The detractors of foreign direct investment (FDI) have finally got some backing from an unexpected quarter. Former chief economic advisor of India Kaushik Basu, who is now senior vice-president and chief economist of the World Bank, termed the foreign direct investment (FDI) in retail a "laboratory experimentation", which will have some negative effects. He, however, lauded the move to give autonomy to states in this regard.
When asked whether different states having varied policies on FDI in retail would create a disparity, Basu said, "FDI in retail will be like a laboratory experimentation. I like this policy of giving the autonomy to states in this regard. In the next few years, we will be able to see whether the states that have implemented it are doing good or bad. If they are doing well, those states that were hesitant will join the fray."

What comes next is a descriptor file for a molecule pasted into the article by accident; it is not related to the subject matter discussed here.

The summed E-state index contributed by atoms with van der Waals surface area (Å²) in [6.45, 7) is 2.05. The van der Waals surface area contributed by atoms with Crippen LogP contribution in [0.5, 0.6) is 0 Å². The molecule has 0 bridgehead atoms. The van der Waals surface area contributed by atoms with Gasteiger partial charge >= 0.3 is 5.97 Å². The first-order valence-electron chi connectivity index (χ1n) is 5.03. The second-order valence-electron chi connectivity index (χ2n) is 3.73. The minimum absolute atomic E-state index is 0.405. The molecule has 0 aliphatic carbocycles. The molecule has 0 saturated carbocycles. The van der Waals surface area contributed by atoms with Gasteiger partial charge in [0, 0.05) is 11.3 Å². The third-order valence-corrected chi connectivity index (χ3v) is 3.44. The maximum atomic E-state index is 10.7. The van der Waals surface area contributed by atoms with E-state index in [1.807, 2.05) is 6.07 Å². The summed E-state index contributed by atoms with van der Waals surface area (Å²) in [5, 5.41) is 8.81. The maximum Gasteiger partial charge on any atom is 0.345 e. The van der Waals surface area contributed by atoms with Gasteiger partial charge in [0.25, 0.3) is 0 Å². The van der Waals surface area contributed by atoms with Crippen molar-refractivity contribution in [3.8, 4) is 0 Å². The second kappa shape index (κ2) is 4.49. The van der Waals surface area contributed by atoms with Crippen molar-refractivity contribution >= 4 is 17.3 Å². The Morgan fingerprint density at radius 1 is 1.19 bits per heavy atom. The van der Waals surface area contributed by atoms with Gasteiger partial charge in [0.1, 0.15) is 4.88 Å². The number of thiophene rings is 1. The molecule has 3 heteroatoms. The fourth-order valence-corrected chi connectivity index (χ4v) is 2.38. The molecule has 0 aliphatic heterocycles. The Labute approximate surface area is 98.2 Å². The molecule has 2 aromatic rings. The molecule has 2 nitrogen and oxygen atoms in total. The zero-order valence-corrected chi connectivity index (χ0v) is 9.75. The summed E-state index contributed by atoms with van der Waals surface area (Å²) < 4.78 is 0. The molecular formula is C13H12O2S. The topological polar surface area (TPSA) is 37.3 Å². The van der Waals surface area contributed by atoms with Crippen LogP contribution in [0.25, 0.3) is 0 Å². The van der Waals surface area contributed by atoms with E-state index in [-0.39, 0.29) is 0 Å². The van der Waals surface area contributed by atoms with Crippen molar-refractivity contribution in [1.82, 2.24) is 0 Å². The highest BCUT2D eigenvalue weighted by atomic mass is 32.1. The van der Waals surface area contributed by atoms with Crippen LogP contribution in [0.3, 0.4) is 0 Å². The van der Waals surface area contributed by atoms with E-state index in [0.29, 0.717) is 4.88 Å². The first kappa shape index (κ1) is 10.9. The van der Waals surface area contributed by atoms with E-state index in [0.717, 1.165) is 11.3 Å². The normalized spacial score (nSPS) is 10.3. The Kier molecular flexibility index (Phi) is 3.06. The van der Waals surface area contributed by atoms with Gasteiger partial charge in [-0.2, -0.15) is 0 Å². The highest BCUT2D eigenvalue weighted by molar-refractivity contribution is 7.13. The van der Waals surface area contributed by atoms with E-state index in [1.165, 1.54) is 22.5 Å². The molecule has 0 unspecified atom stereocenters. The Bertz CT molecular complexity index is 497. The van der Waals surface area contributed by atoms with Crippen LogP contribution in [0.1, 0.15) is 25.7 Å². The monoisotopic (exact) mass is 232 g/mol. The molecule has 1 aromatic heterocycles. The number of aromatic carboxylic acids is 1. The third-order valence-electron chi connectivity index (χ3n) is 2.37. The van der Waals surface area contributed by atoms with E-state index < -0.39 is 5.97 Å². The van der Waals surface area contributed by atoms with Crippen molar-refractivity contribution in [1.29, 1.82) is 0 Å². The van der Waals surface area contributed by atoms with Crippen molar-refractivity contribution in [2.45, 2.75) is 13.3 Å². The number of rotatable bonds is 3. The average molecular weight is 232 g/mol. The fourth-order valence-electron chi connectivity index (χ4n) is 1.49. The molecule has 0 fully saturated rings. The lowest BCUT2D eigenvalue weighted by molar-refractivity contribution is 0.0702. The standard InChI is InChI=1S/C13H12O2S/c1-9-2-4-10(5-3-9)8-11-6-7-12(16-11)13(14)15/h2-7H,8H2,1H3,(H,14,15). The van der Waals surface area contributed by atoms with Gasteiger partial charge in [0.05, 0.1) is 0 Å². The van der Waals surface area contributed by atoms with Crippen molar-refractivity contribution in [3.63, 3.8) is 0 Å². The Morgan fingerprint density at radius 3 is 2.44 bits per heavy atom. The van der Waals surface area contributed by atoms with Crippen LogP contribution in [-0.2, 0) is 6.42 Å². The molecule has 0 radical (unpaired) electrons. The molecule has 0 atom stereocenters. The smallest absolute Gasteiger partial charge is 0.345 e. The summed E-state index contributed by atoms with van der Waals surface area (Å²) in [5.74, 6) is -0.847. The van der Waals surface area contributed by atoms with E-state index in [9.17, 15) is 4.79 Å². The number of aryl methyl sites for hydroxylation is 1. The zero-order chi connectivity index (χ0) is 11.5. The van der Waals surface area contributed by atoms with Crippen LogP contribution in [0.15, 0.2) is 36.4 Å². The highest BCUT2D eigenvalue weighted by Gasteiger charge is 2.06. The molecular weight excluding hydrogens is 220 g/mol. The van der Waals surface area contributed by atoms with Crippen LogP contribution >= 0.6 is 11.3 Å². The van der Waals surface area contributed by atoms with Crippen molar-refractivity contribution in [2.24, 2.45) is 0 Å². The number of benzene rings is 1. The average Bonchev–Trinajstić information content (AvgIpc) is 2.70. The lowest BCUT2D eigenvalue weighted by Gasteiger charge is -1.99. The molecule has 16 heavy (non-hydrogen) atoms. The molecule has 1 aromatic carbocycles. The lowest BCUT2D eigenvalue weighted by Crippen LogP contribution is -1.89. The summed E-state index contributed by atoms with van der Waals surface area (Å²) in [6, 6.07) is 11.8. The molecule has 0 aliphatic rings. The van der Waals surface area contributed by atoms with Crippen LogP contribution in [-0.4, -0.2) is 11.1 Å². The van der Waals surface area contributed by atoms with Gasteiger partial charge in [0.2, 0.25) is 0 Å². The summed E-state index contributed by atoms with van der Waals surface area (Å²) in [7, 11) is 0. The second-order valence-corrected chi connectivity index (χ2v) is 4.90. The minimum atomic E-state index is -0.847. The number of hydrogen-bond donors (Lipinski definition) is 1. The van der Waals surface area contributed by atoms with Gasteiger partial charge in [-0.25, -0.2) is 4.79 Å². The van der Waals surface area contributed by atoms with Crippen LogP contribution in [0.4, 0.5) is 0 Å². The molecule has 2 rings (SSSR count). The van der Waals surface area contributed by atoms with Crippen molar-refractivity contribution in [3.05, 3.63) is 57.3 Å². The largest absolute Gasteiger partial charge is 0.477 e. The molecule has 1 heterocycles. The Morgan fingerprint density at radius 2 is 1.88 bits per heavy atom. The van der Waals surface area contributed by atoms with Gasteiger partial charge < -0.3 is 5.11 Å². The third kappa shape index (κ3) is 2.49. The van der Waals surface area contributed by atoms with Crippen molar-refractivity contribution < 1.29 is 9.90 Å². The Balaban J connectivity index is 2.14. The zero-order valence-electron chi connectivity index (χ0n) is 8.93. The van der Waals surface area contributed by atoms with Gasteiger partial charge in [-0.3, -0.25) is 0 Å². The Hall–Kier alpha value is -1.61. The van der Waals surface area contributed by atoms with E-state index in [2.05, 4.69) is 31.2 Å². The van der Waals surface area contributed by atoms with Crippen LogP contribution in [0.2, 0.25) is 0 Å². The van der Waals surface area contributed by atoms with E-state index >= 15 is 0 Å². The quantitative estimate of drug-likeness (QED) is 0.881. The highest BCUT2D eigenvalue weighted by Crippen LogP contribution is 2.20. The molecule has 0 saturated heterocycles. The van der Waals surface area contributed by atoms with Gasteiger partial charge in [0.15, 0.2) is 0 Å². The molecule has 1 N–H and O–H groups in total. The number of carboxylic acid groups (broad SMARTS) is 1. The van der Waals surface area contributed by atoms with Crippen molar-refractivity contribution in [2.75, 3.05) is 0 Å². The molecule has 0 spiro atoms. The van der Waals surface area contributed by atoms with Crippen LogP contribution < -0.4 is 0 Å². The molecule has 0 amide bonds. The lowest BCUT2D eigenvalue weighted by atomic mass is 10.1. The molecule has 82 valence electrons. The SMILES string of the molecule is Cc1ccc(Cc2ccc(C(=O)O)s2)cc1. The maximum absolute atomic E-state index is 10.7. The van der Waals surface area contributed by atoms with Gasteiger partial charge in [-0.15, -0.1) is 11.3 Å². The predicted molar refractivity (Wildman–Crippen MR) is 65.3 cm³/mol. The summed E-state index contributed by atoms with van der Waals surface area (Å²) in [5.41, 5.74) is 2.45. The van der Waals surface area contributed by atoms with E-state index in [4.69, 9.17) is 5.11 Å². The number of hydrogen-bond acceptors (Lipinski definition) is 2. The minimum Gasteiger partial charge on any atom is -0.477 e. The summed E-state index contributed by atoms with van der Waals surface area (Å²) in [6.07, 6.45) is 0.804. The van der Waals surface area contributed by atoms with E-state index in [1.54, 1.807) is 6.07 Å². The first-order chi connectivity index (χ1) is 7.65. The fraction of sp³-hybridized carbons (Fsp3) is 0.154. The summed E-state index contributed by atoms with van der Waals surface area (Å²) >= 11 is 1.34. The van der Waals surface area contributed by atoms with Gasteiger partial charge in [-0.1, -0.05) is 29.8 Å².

He, however, added that although there will be some negative impact of FDI in retail, the positives will be far greater. "Big multi-national companies coming here are not sisters of charity. If you play well, you will gain more. Farmers will do much better, while consumers get small benefits. I believe small producers will be the biggest gainers, as their products will flow to the rest of the world," he said.
Breaking the policy paralysis, the Union Cabinet had cleared 51 per cent FDI in multi-brand retail, 49 per cent investment by foreign airlines in aviation sector, and sale of equity in four public sector undertakings (PSUs) at one go in September.
Early this month, the government was able to sail through the FDI in retail policy in Lok Sabha, following a walk out by the Bahujan Samaj Party and the Samajwadi Party. The Manmohan Singh government had even risked its existence for the policy as Mamata Banerjee-led Trinamool Congress withdrew its support.
When asked about the criticism by the Opposition and Banerjee to the FDI policy, Basu said, "Some scepticism about any policy is worth it."